Surrendered items can be donated to charity. In the US, the Transportation Security Administration (TSA) channels a portion of the items in its possession to governmental organisations, which either sell or use them. Avinor and Finavia donate empty bottles to the Red Cross. In addition, Finavia donates sellable items that have not been claimed by the end of the 30-day storage period to the Red Cross. Knives, Leatherman tools, powerbanks, unopened cosmetics and tools are valuable items that easily find new owners. From an environmental perspective, donating is by far a better option than recycling or disposal.

In the US, approximately 14 million items are taken from passengers each year, 80% being resold by state agencies and never returned to the traveller. While by law the TSA is not permitted to profit from abandoned property, other government agencies are. Agencies may dispose of objects at state-run surplus centres or online auction sites (e.g. eBay and Lower-value items are often given to charity or non-profit organisations that can use or sell them. However, these processes must be transparent, and passengers must be informed of the disposal of their possessions. Communications departments may wish to highlight the charities benefitting from the process, emphasising that the airport operator is carrying out its corporate/social responsibility with regards to people and the environment.


To err is human. When it comes to prohibited items, we should remember that anybody can forget a Swiss Army knife or powerbank in his or her bag Airport operators do not have to expect divinity; they can forgive passengers’ errors and give them a second chance to retrieve items which cannot be carried into the sterile zone and, at the same time, improve the customer experience. Surrendered objects that are not reclaimed can also have a good second life in the hands of the needy or they can be used as a resource instead of being dealt with as waste.

Kimmo Collander is the founder and the CEO of Cotio. Cotio is a Finnish company that has created a user-friendly service concept that facilitates the work of security officials at airports to administer surrendered prohibited items. For more information, see

Key Questions

In designing a checkpoint, airports must consider the following questions.

1. From the passenger’s viewpoint

  • How do you ensure your customer understands why an item is removed? Is information available in different languages as to why a certain item must be removed?
  • What choices are given to the customer in terms of regaining possession of the removed item? Is it realistically possible for the customer to leave the checkpoint? Will the airline company accept the item as checked-in luggage?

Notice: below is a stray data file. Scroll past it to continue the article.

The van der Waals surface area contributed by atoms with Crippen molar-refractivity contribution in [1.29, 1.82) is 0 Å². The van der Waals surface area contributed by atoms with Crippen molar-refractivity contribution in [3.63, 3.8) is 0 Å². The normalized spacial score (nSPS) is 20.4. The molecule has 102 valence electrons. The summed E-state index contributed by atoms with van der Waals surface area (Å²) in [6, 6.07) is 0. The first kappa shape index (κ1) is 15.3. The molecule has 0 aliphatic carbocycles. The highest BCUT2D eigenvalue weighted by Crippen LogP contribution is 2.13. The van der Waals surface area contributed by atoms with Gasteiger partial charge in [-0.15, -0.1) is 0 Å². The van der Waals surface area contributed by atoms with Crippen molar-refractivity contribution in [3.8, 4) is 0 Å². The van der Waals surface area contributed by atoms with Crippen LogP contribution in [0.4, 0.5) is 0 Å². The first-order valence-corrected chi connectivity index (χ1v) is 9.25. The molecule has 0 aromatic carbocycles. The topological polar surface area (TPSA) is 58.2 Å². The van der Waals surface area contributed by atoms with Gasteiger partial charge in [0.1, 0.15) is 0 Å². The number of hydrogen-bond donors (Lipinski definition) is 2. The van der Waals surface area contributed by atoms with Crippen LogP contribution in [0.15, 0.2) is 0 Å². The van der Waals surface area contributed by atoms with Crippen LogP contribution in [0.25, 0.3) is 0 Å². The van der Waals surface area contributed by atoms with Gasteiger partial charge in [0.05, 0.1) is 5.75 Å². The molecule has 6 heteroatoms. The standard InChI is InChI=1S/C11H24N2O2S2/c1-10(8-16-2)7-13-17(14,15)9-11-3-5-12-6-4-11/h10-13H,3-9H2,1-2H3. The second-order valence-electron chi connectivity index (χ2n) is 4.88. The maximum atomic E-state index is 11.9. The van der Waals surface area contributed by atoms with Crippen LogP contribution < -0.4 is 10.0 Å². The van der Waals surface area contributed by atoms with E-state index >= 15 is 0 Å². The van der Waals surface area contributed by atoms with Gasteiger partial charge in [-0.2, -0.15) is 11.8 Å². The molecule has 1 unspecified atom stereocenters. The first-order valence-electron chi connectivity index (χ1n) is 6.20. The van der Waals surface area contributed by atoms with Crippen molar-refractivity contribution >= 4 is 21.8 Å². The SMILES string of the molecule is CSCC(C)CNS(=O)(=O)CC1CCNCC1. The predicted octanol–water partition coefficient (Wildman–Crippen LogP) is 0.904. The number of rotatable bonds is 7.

• How is the customer informed of their right to regain possession of the removed item? Is the customer offered the option of regaining possession automatically, or do they have to initiate the request? How is communication enabled in case there is no common language? What kind of receipt does the customer receive?
  • Does the customer know how long the removed item will be stored for? Will the customer receive contact details for the company handling returns?
  • What kind of notice will the customer receive about an item removed from their checked luggage?

2. From the airport operator’s viewpoint

  • How is the removal registered in the airport operator’s information system? How is the removed item identified and connected to its owner?
  • Where are the removed items stored? Is that in close proximity to the security checkpoint? Is the storage area secure? Are different types of items stored differently? Do the stored items take up too much space or interfere with personnel operations?
  • How are the storage units emptied? How is the emptying of storage units recorded?

3. Material flow perspective

  • How is the responsibility for removed items divided? How is the location and moving of items documented?
  • Is the storage area locked? Who has access to the storage area? How is the storage register for confiscated items maintained?
  • Do hazardous substances have their own storage area in compliance with the relevant rules and regulations? Do personnel have the required permits for handling them?
  • How are items returned to their owners? Can a customer personally retrieve an item from the storage area? Can items be shipped internationally? Does the airport have a retrieval point that is open around the clock? How are costs incurred by the returning of items handled? How does the customer cover their share of the costs?
  • How is the storage, disposal and returning of guns, ammo, explosives and other strictly regulated material handled? How is the reporting to law enforcement arranged?
  • How long are removed items kept in storage for? What happens to the items after the end of the storage period? Can the items be sold? Can the items be given to charity?